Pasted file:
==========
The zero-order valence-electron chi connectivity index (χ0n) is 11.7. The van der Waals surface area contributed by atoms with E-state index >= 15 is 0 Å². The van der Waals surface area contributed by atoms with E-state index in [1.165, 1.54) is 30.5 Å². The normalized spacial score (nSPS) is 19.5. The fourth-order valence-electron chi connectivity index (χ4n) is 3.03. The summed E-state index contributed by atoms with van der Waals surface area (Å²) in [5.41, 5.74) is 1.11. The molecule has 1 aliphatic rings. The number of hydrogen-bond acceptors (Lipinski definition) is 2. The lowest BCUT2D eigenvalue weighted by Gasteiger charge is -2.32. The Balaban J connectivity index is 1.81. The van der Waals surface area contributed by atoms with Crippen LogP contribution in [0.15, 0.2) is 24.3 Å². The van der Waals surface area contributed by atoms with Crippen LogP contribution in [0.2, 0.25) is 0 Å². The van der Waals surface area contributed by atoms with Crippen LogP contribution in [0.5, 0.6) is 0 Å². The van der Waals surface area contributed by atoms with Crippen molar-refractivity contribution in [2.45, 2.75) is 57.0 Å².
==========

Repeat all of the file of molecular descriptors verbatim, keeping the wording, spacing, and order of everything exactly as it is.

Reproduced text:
The zero-order valence-electron chi connectivity index (χ0n) is 11.7. The van der Waals surface area contributed by atoms with E-state index >= 15 is 0 Å². The van der Waals surface area contributed by atoms with E-state index in [1.165, 1.54) is 30.5 Å². The normalized spacial score (nSPS) is 19.5. The fourth-order valence-electron chi connectivity index (χ4n) is 3.03. The summed E-state index contributed by atoms with van der Waals surface area (Å²) in [5.41, 5.74) is 1.11. The molecule has 1 aliphatic rings. The number of hydrogen-bond acceptors (Lipinski definition) is 2. The lowest BCUT2D eigenvalue weighted by Gasteiger charge is -2.32. The Balaban J connectivity index is 1.81. The van der Waals surface area contributed by atoms with Crippen LogP contribution in [0.15, 0.2) is 24.3 Å². The van der Waals surface area contributed by atoms with Crippen LogP contribution in [0.2, 0.25) is 0 Å². The van der Waals surface area contributed by atoms with Crippen LogP contribution in [0.5, 0.6) is 0 Å². The van der Waals surface area contributed by atoms with Crippen molar-refractivity contribution in [2.45, 2.75) is 57.0 Å².